Homework 4

CSci4511代写 To make the structure more clear, use letters “a, b, and c” to replace letters like u, v, w, y, z, etc. The statement still holds

  1. It is not correct because the conclusion of the fact the house from Minneapolis is colored in pink must be only that x=y. So, the corrected version is:

∃x House(x) ∧ In(x,Minneapolis) ∧ ∀y [(House(y) ∧ In(y,Minneapolis) ∧ Color(x,Pink)) ⇒ (x=y)]

  1. The construction is not correct, because it says that for any apartment, there is a house which is bigger than it. Or, the required construction says that one house (i.e. a specific house) is bigger than all apartments. The corrected version is: ∃y∀x House(y) ∧ Apartment(x) ⇒ Bigger(y,x)

  2. The current construction says that all apartments are cheaper than some houses. Therefore, the corrected version is ∀x,y Apartment(x) ∧ House(y) ⇒ Cheaper(x,y)

  3. The current statement says there is a specific house which is more expensive than some farms. Or, equivalently, that some farms are cheaper that a particular house. The corrected version is ∃x Farm(x) ∧ ∃y House(y) ∧ Cheaper(x,y)

  4. It is not correct because says that, if bathrooms exist, then there is one bathroom which can be found in all houses. To correct it, we have to swap the ∧ and ⇒. The corrected version is:

∀x house(x) ⇒ (∃y bathroom(y) ∧ in(x,y))


“Only pink objects are in the box” is logically equivalent with “If objects are NOT pink, then they are NOT in the box” which is converted into Pink(x)InBox(x).

Or, the contrapositive of this is InBox(x) Pink(x)

The construction can be also regarded as Pink(x) if InBox(x) or InBox(x) only if Pink(x)

From the provided logical expressions, only 1. represents a correct translation.

  1. actually says that all objects are pink and reside into the box.

  2. actually says there is an object which is both pink and resides into the box.

  3. actually says that only objects from the box are pink.

  4. actually says there is a pink object which is also into the box.


The conversion to CNF format follows the following steps:

  • Elimination of implications

  • Move inwards the negation

  • Standardization of variables

  • Skolemization

  • Universal quantifiers get dropped

  • disjunctions gets distributed over conjunctions


  1. [B ∨ (A ∧ C)] ⇒ (B ∨ ¬ A)

≡ ¬[B ∨ (A ∧ C)] V (B ∨ ¬A) ≡ [¬B∧¬(A ∧ C)] V (B ∨ ¬A)

≡ [¬B ∧ (¬A V ¬C)] V (B ∨ ¬A)

≡ (B ∨ ¬A V¬A V ¬C) ∧ (B ∨ ¬A V¬B)

≡ (B V ¬A V ¬C) ∧ (¬A V T)

≡ (B V ¬A V ¬C) ∧ T

≡ B V ¬A V ¬C

(along the path, we have used idempotent law, complement law twice when simplifying B V ¬B= T and ¬A V T =T)

  1. [Q ∧ (S ∨  R)] ⇒ W

≡ ¬[Q ∧ (S ∨ R)] ∨ W

≡ ¬Q ∨ ¬(S ∨ R) ∨ W

≡ (¬Q ∨ W) V (¬S ∧ ¬R)

≡ (¬Q ∨ W V ¬S) ∧ (¬Q ∨ W V ¬R)

  1. ∀p [[Pet(p) ∧ ∃c [Owner(c,p) ∨ Feeds(c,p)]] ⇒ Happy(p)]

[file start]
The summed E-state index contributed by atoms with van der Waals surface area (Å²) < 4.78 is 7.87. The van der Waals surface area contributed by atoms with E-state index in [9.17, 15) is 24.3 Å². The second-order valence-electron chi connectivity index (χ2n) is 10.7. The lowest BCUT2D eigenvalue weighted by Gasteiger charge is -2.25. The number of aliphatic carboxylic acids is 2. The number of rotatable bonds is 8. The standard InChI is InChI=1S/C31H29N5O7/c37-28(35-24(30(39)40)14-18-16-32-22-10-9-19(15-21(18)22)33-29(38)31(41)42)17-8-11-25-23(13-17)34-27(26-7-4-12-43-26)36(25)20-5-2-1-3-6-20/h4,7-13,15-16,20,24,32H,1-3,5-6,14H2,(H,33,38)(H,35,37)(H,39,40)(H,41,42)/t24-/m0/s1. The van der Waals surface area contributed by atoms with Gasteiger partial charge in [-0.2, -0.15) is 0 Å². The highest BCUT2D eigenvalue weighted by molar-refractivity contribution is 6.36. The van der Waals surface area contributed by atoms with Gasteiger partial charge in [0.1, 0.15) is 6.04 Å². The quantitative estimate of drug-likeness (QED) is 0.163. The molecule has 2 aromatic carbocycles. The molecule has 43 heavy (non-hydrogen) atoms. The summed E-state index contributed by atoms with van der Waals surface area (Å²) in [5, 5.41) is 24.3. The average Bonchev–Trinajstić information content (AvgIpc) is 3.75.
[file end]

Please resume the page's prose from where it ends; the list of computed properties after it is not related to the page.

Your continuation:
≡ ∀p[¬Pet(p) V ∀c [¬Owner(c,p) ∧ ¬Feeds(c,p)] V Happy(p)]

≡ [(¬Pet(p) V ¬Owner(c,p)) ∧ (¬Pet(p) V ¬Feeds(c,p))] V Happy(p)

≡ (Happy(p) V ¬Pet(p) V ¬Owner(c,p)) ∧ (Happy(p) V ¬Pet(p) V ¬Owner(c,p))

  1. ∀x ∃y ∀z [P(x,y,z) ⇒ ∃u Q(x,u)]

≡ ∀x ∃y ∀z[¬P(x,y,z) V ∃u Q(x,u)]

≡ ∀x ∃y ∀z [¬P(x,y,z) V Q(x, R(x))]

≡ ∀x ∀z [¬P(x, S(x), z) V Q(x,R(x))]

≡ ¬P(x, S(x), z) V Q(x,R(x))

(we have used skolemization for u and y)

  1. To make the structure more clear, use letters “a, b, and c” to replace letters like u, v, w, y, z, etc. The statement still holds after the replacement, and it’s easier for proof.

Prove by resolution with refutation “¬ H(C)”:

  1. ¬F(b,c) ∨ ¬H(C)                                                                   premise

  2. ¬G(a) ∨ ¬F(a,b) ∨ F(b,c)                                                   premise

  3. F(A,B)                                                                                       premise

  4. G(A)                                                                                          premise

  5. H(C)                                                                                          rev. Goal

  6. ¬F(b,c)                                                                                      1, 5

  7. ¬G(a) ∨ ¬F(a,b)                                                                     2, 6

  8. ¬G(a)                                                                                         1, 3

  9. ⟂                                                                                                4, 8

V.  CSci4511代写

First, convert all statement into cnf format:

  1. Bill hates all cats which eat birds

≡ ∀x ∀y Bird(y) ∧ Cat(x) ∧ Eat(x,y)  Hate(Bill,x)

≡ ¬Bird(y) V ¬Cat(x) V ¬Eat(x,y) V Hate(Bill,x)

  1. Felix is a cat

≡ Cat(Felix)

  1. Felix ate a bird

≡ ∃y (Bird(y) ∧ Eat(Felix,y))

≡ ¬ (¬Bird(y) V ¬Eat(Felix,y))

  1. Bill hates Felix

≡ Hate(Bill, Felix)


Prove by resolution with refutation “Hate(Bill, Felix)”:

  1. ¬Bird(y) V ¬Cat(x) V ¬Eat(x,y) V Hate(Bill,x)                       premise

  2. Cat(Felix)                                                                                  premise

  3. ¬(¬Bird(y) V ¬Eat(Felix,y))                                                      premise

  4. ¬Hate(Bill, Felix)                                                                      rev. Goal

  5. ¬Bird(y) V ¬Cat(Felix) V ¬Eat(Felix,y) V Hate(Bill,Felix)     insulation on 1

  6. ¬Bird(y) V ¬Cat(Felix) V ¬Eat(Felix,y)                                    4, 5

  7. (¬Bird(y) V ¬Eat(Felix,y)) V ¬Cat(Felix)                                 rearrange 6

  8. ¬Cat(Felix)                                                                                 3, 7

  9. ⟂                                                                                                 2, 8


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